As Energy Efficiency Resource Standards (EERS) approach their target dates and are in need of renewal or replacement, many states are looking for ways to provide market certainty for energy efficiency in a way that would complement an energy efficiency mandate but do not necessarily require one to be in place. With the maturation of the energy efficiency industry driven over the last decade by EERS policies, there are many policy options for states to consider that will reduce barriers, provide financing, and expand the productivity of utility systems across the spectrum. In a new paper prepared for the Advanced Energy Economy Institute (AEE Institute), the Center for the New Energy Economy at Colorado State University (CNEE) examines a suite of policies and programs to expand and grow the marketplace for energy efficiency. With 20 in all, state leaders have a lot of energy efficiency policies to choose from.
While not an exhaustive list, the 20 policies described in State Policies to Expand Market Certainty for Energy Efficiency without an Energy Efficiency Resource Standard – the second in a four-paper series by CNEE on energy efficiency and renewable energy policies - give states a variety of regulatory and legislative options to pursue. They are divided into five categories: regulatory measures, financing programs, technology specific policies, improvements in program administration, and efficiency policies targeting low-income communities. Each policy is described in detail, with model policies and programs drawn from states across the country, so they are all proven in the real world.
In the regulatory measures category, the paper identifies policies that can be adopted or implemented by public utility commissions (PUCs). Perhaps the most important policy is “decoupling.” Decoupling removes the disincentive for utilities to invest in energy efficiency by separating utility revenue from sales of electricity. While it removes the disincentive, decoupling alone does not bring energy efficiency to par with other potential investments where utilities can earn money, so the paper looks at complementary steps that can be taken to provide utilities a rate of return on energy efficiency. Other regulatory measures include moving energy efficiency to the top of the loading order (essentially, calling on it to meet energy demand before power plants), and adopting approaches to more accurately determine whether an energy efficiency investment is cost-effective, allowing utility efficiency programs to tap more ways to save energy - and money - for customers.
State Policies to Expand Market Certainty for Energy Efficiency also describes multiple forms of financing that can be adopted by utilities and state and local governments. Decades of experience are beginning to open financial markets that now have become familiar with the benefits of energy efficiency. The recent announcement by President Obama to revive the successful Property Assessed Clean Energy (PACE) program, which allows homeowners to borrow at low cost and pay off their investments in energy upgrades on their property tax bill over time, is one example. But increasingly popular state “green banks” and on-bill repayment schemes are others.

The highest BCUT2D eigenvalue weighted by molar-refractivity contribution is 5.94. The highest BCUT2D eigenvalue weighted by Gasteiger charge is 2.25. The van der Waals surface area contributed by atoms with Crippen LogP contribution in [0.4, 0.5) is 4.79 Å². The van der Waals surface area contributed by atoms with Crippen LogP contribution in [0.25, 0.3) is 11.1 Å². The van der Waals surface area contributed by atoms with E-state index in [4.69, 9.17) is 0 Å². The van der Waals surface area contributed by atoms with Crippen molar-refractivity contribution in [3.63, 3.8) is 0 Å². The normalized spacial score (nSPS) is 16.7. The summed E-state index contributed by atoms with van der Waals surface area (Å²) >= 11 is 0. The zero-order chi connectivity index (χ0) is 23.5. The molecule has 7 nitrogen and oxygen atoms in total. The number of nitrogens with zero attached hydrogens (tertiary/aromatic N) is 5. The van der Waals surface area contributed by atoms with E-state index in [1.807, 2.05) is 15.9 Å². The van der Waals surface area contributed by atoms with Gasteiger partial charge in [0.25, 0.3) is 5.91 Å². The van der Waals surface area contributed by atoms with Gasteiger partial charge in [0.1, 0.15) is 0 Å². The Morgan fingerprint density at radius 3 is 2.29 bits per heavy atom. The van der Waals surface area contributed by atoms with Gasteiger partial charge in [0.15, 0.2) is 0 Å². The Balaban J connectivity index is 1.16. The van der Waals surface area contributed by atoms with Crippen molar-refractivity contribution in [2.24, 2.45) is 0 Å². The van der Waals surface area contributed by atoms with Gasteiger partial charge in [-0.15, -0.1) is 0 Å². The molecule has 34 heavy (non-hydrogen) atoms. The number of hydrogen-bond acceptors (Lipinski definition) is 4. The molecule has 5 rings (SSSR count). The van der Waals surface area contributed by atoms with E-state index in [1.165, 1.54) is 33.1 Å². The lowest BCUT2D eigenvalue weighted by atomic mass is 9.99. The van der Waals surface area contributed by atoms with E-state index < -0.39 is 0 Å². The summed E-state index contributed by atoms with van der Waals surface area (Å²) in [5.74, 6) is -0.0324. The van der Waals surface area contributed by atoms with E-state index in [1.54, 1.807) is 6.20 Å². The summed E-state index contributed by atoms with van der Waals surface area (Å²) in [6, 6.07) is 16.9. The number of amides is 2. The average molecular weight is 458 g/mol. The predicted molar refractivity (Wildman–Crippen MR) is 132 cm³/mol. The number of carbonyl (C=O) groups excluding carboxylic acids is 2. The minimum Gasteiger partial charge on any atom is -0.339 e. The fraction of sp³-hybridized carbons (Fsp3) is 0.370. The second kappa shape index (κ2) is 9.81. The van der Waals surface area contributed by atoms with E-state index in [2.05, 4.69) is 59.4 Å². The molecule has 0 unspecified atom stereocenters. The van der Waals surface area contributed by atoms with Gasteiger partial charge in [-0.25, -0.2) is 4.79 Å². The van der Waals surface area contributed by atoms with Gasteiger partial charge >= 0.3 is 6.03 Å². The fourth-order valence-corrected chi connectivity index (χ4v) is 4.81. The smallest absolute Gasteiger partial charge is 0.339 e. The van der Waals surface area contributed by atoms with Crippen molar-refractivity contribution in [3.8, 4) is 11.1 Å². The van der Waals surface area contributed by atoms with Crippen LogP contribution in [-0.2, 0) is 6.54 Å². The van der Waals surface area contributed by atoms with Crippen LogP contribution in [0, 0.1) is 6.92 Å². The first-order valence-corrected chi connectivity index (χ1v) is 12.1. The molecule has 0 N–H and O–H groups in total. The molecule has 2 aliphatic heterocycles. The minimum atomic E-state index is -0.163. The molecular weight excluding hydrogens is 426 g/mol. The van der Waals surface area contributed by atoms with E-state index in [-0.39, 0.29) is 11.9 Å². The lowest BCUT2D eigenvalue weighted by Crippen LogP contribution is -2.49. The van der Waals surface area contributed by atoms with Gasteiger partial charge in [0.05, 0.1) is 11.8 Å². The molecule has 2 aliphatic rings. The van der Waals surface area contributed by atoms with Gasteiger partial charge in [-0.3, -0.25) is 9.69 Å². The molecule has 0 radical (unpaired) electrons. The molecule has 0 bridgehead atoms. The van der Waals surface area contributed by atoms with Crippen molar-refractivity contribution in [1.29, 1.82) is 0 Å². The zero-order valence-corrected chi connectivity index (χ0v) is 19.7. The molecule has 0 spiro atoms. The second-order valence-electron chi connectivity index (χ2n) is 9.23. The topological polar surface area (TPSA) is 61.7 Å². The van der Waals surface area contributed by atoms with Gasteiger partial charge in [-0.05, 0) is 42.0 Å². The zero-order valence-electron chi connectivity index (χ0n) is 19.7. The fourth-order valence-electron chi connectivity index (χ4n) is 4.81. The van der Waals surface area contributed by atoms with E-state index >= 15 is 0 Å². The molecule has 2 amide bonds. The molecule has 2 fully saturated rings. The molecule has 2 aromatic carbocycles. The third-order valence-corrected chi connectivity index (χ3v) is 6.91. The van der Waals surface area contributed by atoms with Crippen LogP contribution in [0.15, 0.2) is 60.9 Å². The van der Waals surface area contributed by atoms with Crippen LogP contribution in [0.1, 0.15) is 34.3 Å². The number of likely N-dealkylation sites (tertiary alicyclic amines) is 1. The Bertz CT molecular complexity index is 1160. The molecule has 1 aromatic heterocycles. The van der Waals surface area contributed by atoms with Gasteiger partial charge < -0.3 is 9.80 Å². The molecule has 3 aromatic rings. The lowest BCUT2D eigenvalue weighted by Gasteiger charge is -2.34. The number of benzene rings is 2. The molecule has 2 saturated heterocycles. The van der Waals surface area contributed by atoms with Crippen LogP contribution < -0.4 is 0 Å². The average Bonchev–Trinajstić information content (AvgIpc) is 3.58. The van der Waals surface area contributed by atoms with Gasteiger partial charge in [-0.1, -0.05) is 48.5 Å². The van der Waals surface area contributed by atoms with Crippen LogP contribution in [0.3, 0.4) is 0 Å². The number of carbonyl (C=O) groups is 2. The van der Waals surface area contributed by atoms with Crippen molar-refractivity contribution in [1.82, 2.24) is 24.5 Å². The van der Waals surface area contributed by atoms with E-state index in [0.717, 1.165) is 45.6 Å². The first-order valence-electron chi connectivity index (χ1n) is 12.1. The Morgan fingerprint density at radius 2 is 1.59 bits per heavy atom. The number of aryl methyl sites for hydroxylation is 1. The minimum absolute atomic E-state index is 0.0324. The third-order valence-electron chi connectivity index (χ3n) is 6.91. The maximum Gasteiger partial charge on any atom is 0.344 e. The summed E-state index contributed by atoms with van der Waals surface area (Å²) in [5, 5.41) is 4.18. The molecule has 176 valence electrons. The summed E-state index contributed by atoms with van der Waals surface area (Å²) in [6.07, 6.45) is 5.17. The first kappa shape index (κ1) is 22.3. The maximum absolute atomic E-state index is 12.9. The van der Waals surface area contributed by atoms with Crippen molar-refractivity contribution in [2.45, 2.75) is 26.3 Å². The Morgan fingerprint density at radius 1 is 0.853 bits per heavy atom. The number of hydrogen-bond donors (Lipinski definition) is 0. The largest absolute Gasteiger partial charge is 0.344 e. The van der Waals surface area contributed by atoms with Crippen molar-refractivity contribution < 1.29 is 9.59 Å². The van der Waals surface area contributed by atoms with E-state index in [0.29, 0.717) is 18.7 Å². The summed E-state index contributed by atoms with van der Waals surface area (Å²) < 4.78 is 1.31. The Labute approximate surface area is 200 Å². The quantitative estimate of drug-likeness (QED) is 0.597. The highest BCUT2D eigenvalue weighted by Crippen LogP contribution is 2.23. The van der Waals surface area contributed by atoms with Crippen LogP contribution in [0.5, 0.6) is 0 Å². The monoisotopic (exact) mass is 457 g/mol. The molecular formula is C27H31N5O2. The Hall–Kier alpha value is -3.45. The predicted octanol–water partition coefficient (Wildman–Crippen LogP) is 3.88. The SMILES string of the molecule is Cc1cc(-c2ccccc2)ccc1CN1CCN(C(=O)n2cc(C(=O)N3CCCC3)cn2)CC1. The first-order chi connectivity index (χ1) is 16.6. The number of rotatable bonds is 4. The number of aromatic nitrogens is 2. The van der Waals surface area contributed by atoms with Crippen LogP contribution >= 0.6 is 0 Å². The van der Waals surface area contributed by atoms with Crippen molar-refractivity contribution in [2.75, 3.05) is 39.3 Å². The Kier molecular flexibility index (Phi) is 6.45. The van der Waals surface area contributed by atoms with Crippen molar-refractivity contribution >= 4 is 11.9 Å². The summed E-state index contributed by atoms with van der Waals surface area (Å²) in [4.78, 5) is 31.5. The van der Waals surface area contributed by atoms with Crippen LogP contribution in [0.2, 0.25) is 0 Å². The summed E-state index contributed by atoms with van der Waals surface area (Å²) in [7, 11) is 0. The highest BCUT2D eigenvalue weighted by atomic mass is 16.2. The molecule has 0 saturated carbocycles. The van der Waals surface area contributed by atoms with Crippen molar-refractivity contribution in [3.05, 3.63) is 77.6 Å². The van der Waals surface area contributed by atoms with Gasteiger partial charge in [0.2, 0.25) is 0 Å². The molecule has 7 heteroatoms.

In addition to policies and programs that apply to all types of energy efficiency, states can also pursue more targeted policies that support adoption of technologies by finding ways to capture their unique benefits. One example is advanced metering systems. As utility customers have learned to take advantage of data across all other aspects of their lives, the utility sector is ripe for a renaissance of energy data management tools – and there are many companies willing to provide the services if the right policies are in place. State building codes are another example. They make sure builders take advantage of the latest products and developments in construction to create a more efficient built environment. Policies that support combined heat and power (CHP) can spur adoption of this technology that produces heating and electricity from the same fuel source, leading to a much more efficient system for institutional and industrial users that need both.
Finally, low-income policies can be pursued that will not only increase the efficiency of the homes of those on below average incomes, but will save money every month for the families that can least afford rising energy costs.
While these policies can do a great deal to provide companies with the market certainty they need to invest in energy efficiency, markets continue to be driven primary by EERS policies.
In the first paper of our series, CNEE examined the current state and past history of EERS policies, and their importance in creating markets for energy efficiency. Much has changed in the industry since Texas adopted the first EERS in 1999. Today, 26 states have an EERS. These policies represent the backbone of advanced energy policy in the country today and energy efficiency businesses look to these policies when deploying resources and programs to states. The paper looks at the wide variations in these policies and measures states can take to increase market certainty within their EERS.
This paper series provides analysis that complements other policy tools released by CNEE over the past three years: the Advanced Energy Legislation Tracker and SPOT for Clean Energy, an online tool to identify gaps in policies for advanced energy market preparation, creation, and expansion, state by state The next two papers in the series will examine renewable energy policies - both established, like Renewable Portfolio Standards, and potential complements.